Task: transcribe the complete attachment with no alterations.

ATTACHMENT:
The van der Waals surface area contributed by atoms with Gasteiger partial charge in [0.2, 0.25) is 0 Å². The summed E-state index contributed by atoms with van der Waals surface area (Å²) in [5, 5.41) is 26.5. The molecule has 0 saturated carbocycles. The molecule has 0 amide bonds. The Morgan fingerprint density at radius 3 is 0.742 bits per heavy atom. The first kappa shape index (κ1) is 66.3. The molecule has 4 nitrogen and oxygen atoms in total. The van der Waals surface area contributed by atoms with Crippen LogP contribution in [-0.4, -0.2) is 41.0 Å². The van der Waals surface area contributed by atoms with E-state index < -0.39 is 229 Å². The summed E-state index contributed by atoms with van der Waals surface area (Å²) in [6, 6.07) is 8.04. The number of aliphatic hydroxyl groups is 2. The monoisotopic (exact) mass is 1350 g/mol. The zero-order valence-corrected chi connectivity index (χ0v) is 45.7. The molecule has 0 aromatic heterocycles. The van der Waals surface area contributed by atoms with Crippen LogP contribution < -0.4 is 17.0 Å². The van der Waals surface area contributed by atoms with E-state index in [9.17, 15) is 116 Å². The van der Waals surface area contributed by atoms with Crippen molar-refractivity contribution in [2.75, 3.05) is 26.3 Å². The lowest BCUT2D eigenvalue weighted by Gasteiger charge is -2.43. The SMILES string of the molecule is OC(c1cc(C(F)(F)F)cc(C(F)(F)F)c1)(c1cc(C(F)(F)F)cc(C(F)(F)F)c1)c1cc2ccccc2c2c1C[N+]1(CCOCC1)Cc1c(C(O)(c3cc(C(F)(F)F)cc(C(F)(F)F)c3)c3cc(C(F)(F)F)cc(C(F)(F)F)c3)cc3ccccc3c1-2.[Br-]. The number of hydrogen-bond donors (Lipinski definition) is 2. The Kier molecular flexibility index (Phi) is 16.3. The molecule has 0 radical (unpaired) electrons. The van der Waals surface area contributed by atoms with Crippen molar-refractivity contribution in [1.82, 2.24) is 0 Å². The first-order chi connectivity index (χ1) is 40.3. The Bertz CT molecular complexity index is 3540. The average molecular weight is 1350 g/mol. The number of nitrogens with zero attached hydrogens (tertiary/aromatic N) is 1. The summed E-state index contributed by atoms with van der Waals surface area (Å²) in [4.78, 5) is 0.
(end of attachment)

The van der Waals surface area contributed by atoms with Gasteiger partial charge in [0.2, 0.25) is 0 Å². The summed E-state index contributed by atoms with van der Waals surface area (Å²) in [5, 5.41) is 26.5. The molecule has 0 saturated carbocycles. The molecule has 0 amide bonds. The Morgan fingerprint density at radius 3 is 0.742 bits per heavy atom. The first kappa shape index (κ1) is 66.3. The molecule has 4 nitrogen and oxygen atoms in total. The van der Waals surface area contributed by atoms with Crippen LogP contribution in [-0.4, -0.2) is 41.0 Å². The van der Waals surface area contributed by atoms with E-state index < -0.39 is 229 Å². The summed E-state index contributed by atoms with van der Waals surface area (Å²) in [6, 6.07) is 8.04. The number of aliphatic hydroxyl groups is 2. The monoisotopic (exact) mass is 1350 g/mol. The zero-order valence-corrected chi connectivity index (χ0v) is 45.7. The molecule has 0 aromatic heterocycles. The van der Waals surface area contributed by atoms with Crippen LogP contribution < -0.4 is 17.0 Å². The van der Waals surface area contributed by atoms with E-state index in [9.17, 15) is 116 Å². The van der Waals surface area contributed by atoms with Crippen molar-refractivity contribution in [2.75, 3.05) is 26.3 Å². The lowest BCUT2D eigenvalue weighted by Gasteiger charge is -2.43. The SMILES string of the molecule is OC(c1cc(C(F)(F)F)cc(C(F)(F)F)c1)(c1cc(C(F)(F)F)cc(C(F)(F)F)c1)c1cc2ccccc2c2c1C[N+]1(CCOCC1)Cc1c(C(O)(c3cc(C(F)(F)F)cc(C(F)(F)F)c3)c3cc(C(F)(F)F)cc(C(F)(F)F)c3)cc3ccccc3c1-2.[Br-]. The number of hydrogen-bond donors (Lipinski definition) is 2. The Kier molecular flexibility index (Phi) is 16.3. The molecule has 0 radical (unpaired) electrons. The van der Waals surface area contributed by atoms with Crippen molar-refractivity contribution in [1.82, 2.24) is 0 Å². The first-order chi connectivity index (χ1) is 40.3. The Bertz CT molecular complexity index is 3540. The average molecular weight is 1350 g/mol. The number of nitrogens with zero attached hydrogens (tertiary/aromatic N) is 1. The summed E-state index contributed by atoms with van der Waals surface area (Å²) in [4.78, 5) is 0.